A Bingo Card for Bad Christian Arguments

My Patheos colleague Bob Seidensticker has been writing a lot about arguments Christians should avoid when trying to prove God’s existence.

He also created this handy Bingo card — which you may want to bring the next time you hear an apologist debate:

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Foundation Beyond Belief is Looking for a New Executive Director

It’s tough to even write this out, but Dale McGowan, who began Foundation Beyond Belief and served as its Executive Director since the beginning, has decided to step down from his position.

There’s no problem with the organization and it was Dale’s decision alone to pursue other interests, but it means we (the board) are looking for a new leader.

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Golden Showers

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Why Are HPV Vaccination Rates So Low in White New Zealand Families? Because “White Girls Don’t Have Sex”

I’ve heard atheists mock the idea of a virgin birth but, growing up in fundamentalist circles where sex was considered so dirty that even discussing it in the context of sex ed was unthinkable, I know better.

In that environment, you see a lot of “virgin births” and pregnant teenagers — kids, fully committed to “purity,” but whose sex-phobic indoctrination didn’t stand a chance in the face of hormones, and whose complete lack of knowledge left them unprepared for what could happen. Kids who would never have dared admit anything different… until it was too late.

While it was particularly pronounced in that environment, the idea that “good girls” — “my girls” — don’t have sex isn’t confined to fundamentalists. And its impact is pretty noticeable. For instance, the most widely offered reason for why parents reject the HPV vaccine for their daughters? It isn’t needed.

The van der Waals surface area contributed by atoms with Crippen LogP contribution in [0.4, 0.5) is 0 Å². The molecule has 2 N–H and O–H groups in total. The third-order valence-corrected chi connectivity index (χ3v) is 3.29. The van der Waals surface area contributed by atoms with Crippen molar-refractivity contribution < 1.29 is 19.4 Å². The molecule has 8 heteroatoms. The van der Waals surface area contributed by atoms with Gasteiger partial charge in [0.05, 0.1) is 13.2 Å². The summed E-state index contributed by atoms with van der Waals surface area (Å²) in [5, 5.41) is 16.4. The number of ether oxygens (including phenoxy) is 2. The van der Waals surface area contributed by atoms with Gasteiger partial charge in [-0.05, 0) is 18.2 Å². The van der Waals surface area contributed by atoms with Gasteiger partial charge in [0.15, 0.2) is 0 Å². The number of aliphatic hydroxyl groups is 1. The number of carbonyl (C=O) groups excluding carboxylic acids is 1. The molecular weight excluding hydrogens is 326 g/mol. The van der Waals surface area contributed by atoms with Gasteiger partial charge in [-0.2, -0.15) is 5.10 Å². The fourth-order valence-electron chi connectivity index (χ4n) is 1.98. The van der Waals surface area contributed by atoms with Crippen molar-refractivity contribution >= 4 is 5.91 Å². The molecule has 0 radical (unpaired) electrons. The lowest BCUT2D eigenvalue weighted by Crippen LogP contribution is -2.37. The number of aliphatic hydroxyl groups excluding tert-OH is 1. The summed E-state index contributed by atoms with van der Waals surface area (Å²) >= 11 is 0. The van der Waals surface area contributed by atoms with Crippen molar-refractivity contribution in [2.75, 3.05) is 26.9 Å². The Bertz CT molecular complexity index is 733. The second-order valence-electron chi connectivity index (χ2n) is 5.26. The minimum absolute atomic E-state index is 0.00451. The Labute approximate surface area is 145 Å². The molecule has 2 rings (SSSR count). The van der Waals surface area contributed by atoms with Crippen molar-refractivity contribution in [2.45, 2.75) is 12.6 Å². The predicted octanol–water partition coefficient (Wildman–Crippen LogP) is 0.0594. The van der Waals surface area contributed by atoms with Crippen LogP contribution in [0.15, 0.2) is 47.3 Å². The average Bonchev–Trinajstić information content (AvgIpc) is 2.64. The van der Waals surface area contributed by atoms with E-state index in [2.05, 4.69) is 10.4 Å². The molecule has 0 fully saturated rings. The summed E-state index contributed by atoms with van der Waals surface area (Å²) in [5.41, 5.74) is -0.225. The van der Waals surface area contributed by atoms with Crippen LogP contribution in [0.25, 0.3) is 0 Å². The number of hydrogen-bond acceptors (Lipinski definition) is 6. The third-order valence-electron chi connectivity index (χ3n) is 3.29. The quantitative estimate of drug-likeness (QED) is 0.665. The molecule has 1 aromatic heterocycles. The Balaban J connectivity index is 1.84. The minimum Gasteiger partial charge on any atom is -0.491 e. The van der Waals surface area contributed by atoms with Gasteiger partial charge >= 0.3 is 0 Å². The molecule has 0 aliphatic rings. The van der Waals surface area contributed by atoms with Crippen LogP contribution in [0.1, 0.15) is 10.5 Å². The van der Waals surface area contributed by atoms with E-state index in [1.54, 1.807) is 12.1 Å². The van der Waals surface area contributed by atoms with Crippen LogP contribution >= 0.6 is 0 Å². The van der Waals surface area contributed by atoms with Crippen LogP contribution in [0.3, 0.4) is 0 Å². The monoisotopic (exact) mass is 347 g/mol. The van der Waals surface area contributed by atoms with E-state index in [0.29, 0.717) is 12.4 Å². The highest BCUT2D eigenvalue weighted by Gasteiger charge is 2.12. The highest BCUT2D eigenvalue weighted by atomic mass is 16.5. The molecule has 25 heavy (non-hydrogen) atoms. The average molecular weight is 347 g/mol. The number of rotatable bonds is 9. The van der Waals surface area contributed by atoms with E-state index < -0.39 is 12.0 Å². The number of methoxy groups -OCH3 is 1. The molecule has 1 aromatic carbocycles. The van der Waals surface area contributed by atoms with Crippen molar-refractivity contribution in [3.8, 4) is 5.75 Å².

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The Shaky Science Behind the Pseudo-Faith That Is Alcoholics Anonymous

A very interesting article in the Atlantic shines the spotlight on the history of Alcoholics Anonymous — and more importantly, on AA’s dubious claims of efficacy. At about 7,500 words, Gabrielle Glaser‘s piece is thorough and serious-minded, and while I recommend reading it in full, I’m happy to provide a summary here in five easy pieces.

1. The beginning:

In 1934, just after Prohibition’s repeal, a failed stockbroker named Bill Wilson staggered into a Manhattan hospital. Wilson was known to drink two quarts of whiskey a day, a habit he’d attempted to kick many times. He was given the hallucinogen belladonna, an experimental treatment for addictions, and from his hospital bed he called out to God to loosen alcohol’s grip. He reported seeing a flash of light and feeling a serenity he had never before experienced. He quit booze for good. The next year, he co-founded Alcoholics Anonymous. He based its principles on the beliefs of the evangelical Oxford Group, which taught that people were sinners who, through confession and God’s help, could right their paths.

2. It spreads:

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